Longleaf pine ecosystems have been reduced to less than 5% of their original extent — creating many of the conservation challenges that exist today in the southeastern United States.  Severe habitat loss also brings with it other associated conservation issues, which can further degrade remaining habitat and imperil wildlife populations. Habitat fragmentation or a loss of connectivity between habitat patches is a major issue in remaining portions of longleaf pine forests.  Today, longleaf pine forests generally exist as relatively small habitat patches, mostly on public lands, that are surrounded by a matrix of altered environments (e.g., farmland, urban and residential areas, or other altered use environments), roads, and other barriers. Even suitable habitat patches that are close together are almost always separated by some sort of road, posing a significant barrier to movement for many species and potentially leading to population declines or even local extinctions in the adjoining areas with intact habitat (Beaudry et al. 2008).    Connectivity can be thought of in multiple ways.  At a broad scale, the ecological processes that form and maintain healthy ecosystems can link multiple environments together.  On smaller scales, wildlife populations need to interact with members of their own species and other species to maintain the relationships that have evolved over time.  Increasing fragmentation can impact natural processes on both of these scales.

Fragmentation increasing at a landscape scale over time. Grey areas represent intact habitat patches.

 

 

A loss of connectivity at a landscape scale can impact entire ecosystems.  In longleaf pine forests, increasing fragmentation combined with direct fire suppression during the 19th and 20th century began the process of removing fire as a regular disturbance across the southeast.  These fires would have historically burned through vast swaths of longleaf pine forest, maintaining the biodiversity supported by this ecosystem.  Natural fires that spread across a connected landscape from river to river will likely never return to the southeast, increasing longleaf pine forest’s dependency on active management.  Similarly, the hydrologic processes that support rivers and wetlands across the southeast are often altered by anthropogenic disturbance. Floodplains lose connectivity to the main channel, and wetlands are ditched or drained, removing a link between terrestrial and aquatic ecosystems.  Once altered, these large-scale connectivity issues are difficult and often labor intensive to repair.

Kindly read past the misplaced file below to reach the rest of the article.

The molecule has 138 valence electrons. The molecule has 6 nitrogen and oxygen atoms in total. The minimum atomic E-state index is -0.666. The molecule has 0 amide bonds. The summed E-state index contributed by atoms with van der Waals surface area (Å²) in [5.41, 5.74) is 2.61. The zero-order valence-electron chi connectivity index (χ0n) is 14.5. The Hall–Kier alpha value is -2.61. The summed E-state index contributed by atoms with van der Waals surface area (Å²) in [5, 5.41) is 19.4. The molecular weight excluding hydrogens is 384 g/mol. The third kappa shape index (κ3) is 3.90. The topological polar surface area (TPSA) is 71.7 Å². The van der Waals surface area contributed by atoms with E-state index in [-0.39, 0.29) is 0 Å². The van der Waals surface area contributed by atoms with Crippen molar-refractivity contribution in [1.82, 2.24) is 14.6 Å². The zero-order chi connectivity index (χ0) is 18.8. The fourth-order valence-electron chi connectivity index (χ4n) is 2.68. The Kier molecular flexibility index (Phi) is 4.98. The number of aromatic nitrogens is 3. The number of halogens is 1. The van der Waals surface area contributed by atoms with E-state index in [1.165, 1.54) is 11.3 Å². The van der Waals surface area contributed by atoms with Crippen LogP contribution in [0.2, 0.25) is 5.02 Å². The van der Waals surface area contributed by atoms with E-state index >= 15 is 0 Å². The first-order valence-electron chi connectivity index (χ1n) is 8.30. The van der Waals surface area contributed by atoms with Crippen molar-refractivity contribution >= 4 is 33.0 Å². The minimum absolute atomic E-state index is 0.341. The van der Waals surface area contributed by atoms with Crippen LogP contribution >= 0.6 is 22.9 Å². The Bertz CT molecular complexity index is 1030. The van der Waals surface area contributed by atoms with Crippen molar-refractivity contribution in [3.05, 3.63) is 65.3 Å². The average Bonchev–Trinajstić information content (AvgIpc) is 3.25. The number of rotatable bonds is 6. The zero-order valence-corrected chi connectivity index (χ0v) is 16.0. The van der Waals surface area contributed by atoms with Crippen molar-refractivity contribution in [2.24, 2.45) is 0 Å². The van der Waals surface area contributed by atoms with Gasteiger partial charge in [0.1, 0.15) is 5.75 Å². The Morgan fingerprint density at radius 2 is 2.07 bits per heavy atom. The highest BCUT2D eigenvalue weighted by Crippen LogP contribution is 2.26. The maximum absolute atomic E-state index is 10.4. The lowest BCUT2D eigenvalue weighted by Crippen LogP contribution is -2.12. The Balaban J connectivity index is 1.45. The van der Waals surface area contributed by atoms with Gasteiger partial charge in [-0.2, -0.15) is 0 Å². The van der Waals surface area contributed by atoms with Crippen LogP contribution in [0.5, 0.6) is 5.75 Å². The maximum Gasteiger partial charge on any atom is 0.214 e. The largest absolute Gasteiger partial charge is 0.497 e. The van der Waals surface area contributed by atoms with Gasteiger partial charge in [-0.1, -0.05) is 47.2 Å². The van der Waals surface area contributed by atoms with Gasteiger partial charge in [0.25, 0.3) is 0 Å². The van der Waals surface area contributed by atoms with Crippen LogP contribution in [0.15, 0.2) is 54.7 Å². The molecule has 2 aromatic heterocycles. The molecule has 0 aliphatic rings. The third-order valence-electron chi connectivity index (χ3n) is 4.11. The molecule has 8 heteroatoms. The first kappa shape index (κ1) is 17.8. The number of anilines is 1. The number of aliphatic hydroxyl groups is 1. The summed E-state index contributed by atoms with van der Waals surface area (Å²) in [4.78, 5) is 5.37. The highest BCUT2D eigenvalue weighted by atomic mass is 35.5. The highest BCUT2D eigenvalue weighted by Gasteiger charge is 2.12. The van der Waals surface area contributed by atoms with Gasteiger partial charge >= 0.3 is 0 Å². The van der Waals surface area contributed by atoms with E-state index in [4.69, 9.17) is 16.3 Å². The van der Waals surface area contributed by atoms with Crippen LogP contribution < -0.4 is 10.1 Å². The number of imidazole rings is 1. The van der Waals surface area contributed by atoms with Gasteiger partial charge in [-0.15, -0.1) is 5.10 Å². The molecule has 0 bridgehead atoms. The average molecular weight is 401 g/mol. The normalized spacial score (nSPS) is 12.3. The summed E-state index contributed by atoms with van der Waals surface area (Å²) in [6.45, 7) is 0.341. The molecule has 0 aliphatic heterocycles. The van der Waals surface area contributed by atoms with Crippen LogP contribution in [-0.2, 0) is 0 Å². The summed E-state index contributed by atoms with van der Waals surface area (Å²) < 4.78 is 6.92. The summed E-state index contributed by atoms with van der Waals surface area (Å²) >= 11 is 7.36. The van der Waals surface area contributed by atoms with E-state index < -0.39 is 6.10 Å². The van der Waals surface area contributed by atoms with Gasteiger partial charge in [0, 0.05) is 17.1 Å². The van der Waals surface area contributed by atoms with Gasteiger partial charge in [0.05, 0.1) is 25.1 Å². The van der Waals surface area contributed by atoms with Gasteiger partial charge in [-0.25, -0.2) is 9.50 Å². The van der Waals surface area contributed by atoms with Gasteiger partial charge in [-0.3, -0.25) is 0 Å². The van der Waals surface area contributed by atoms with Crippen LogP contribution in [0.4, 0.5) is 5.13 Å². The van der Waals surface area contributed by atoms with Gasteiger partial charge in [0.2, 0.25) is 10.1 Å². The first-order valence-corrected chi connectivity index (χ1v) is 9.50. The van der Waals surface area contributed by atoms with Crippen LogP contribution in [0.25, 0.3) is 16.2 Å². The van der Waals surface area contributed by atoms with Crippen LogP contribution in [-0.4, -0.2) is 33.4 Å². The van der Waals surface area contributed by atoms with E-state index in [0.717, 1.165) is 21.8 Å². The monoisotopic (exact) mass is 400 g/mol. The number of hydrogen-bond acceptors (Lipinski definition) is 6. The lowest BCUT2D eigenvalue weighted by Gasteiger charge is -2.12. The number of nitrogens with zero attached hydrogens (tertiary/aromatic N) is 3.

Both individuals and populations of many species depend on movement through their environment at some point during their life history.  Fragmented landscapes can have many negative effects on wildlife populations as individuals attempt to maintain important connections to other populations or habitats (Fischer and Lindenmayer 2007).  Small disjunct habitat patches expose individuals to increased risk of mortality when making movements through degraded habitat. Decreased movement reduces genetic flow between populations and in severe cases can lead to inbreeding or a bottleneck effect.  Predation and parasitism rates can increase in fragmented landscapes, and predator populations are often subsidized by human activity, further increasing their ability to negatively impact prey species (at a rate that far exceeds normal ecological interactions).  For species that depend on different habitats at certain times of the year (i.e., amphibians that migrate to breeding wetlands), the loss of a single type of habitat or resource may doom a population to extinction (Means et al. 1996). In Georgia, wetlands are sometimes spared direct conversion to other land uses, but the negative effects of losing connections to upland forests are severe.

Given these and other issues that arise from a loss of landscape connectivity, the Longleaf Savannas Initiative works to improve connectivity by focusing management and restoration efforts in regions where large expanses land are protected.  For example, the Altamaha River Corridor contains over 40,000 hectares of actively managed and protected lands both on private and public property. This region supports high biodiversity, in part because of its relatively intact and connected ecosystems (see our recent review of amphibian and reptile communities; Stevenson and Chandler 2017).  The Altamaha Region is a focal area for our conservation efforts, and there is currently an effort to link this area with the ecosystems that are protected on and around Fort Stewart. This effort aims to create one of the largest expanses on longleaf pine forests and associated ecosystems remaining in the southeast.

 

Conservation lands along the Altamaha River from Stevenson and Chandler (2017).

Literature Cited

Beaudry, F., P. G. deMaynadier, and M. L. Hunter Jr. 2008. Identifying road mortality threat at multiple spatial scales for semi-aquatic turtles. Biological Conservation 141:2550–2563.

Fischer, J., and D. B. Lindenmayer. 2007. Landscape modification and habitat fragmentation: A synthesis. Global Ecology and Biogeography 16:265–280.

Means, D. B., J. G. Palis, and M. Baggett. 1996. Effects of slash pine silviculture on a Florida population of Flatwoods Salamander. Conservation Biology 10:426–437.

Stevenson, D. J., and H. C. Chandler. 2017. The herpetofauna of conservation lands along the Altamaha River, Georgia. Southeastern Naturalist 16:261–282.

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